Big events mean big occupancy rates, right? Wrong. Looking at the Atlanta occupancy rate in the week prior to the Super Bowl, it hovered around 19%, which is a far cry from its yearly average of 41% for that same time period. Based on previous yearly trends, Atlanta’s annual occupancy rate stays around 50% and can even jump above 60% on summer weekends. Why then, did Atlanta’s Super Bowl week see such low occupancy rates?
One theory is that asking prices were far too high. For the week prior to the Super Bowl, the average ADR was $264 per night. Hosts’ average asking price was $611 — 131% higher than the rate at which rooms were actually booked. Minneapolis experienced the same issue. While guests paid on average about $357 per night, hosts’ average asking price was $835.
Another theory is that hosts listed their properties too late on Airbnb for the Super Bowl weekend, and the market became flooded with listings, of which there wasn’t sufficient demand to match. As previously mentioned, 37% of Atlanta’s new properties were listed a mere two weeks ahead of the game, suggesting that the majority of latecomers lost out on bookings because, for large events like the Super Bowl, guests prefer to secure accommodation well in advance. With that being said, the few properties of the 37% who did receive bookings (28.7%), made a significant profit in the late gamble.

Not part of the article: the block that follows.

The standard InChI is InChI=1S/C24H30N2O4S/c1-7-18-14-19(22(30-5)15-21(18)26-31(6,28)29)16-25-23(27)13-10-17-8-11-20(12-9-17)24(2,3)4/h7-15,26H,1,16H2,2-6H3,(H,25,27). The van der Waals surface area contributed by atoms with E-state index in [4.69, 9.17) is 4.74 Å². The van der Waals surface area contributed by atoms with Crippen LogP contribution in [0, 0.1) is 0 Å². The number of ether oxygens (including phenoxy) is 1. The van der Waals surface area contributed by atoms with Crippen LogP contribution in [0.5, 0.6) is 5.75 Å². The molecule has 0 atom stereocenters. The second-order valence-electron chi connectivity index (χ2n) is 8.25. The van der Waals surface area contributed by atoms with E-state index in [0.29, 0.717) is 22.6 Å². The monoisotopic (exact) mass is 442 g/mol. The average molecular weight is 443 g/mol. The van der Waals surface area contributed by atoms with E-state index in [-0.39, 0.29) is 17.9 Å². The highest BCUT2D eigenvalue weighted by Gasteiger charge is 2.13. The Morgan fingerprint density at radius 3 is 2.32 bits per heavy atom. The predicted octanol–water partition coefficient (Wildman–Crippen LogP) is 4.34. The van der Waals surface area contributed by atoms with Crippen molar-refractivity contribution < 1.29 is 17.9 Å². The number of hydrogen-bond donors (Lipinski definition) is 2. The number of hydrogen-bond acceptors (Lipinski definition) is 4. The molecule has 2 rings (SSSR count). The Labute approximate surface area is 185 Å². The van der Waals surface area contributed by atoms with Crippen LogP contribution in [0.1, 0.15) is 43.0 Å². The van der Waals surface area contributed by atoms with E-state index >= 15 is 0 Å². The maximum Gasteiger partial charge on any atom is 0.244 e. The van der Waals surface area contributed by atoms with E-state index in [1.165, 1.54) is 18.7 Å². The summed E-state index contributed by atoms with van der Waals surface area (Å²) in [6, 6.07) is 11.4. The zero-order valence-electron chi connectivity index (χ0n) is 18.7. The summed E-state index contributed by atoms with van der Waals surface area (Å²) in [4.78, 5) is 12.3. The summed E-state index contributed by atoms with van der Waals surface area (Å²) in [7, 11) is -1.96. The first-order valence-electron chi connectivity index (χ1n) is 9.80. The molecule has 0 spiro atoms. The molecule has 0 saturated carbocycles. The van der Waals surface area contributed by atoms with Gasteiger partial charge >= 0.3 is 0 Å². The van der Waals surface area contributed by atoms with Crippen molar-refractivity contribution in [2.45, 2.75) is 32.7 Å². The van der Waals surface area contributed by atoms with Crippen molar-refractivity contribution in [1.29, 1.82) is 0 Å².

Although occupancy rates climbed on Super Bowl Sunday as guests arrive (and give in to paying higher amounts), the week prior tells a story of empty rooms and lost revenue for many hosts.
Hotel losses & optimal markets
Undoubtedly, since the inception of Airbnb, hotel chains have suffered a noticeable blow. With thousands more properties available on the market during Super Bowl weekend, hotels have been forced to lower their ADRs to compete. Occupancy rates remain high — usually above 90% — but in reality, this only hedges their losses in gross revenue due to the slashed ADRs.
What’s notable is how different cities’ hotel markets react to an incoming Super Bowl. Hotels in large cities like Atlanta and New York experience a lesser impact as neither location’s gains nor losses are astonishingly high. However, when the Super Bowl comes to smaller cities like Minneapolis or Indianapolis, hotels can afford to maximize rates due to a limited supply.
The occupancy rate aftermath
The analysis up to this point has only focused on the months and days preceding the Super Bowl. However, the data reveals interesting trends even after the event.
In both cities, occupancy rates saw a considerable drop-off after Super Bowl weekend. To an extent, this is inevitable as thousands of people depart the city, but, that doesn’t account for the year-on-year discrepancies. Minneapolis’ post-Super Bowl rates are 40% lower than that same week in 2017. Meanwhile, Atlanta’s were about 27.5% lower than the year prior.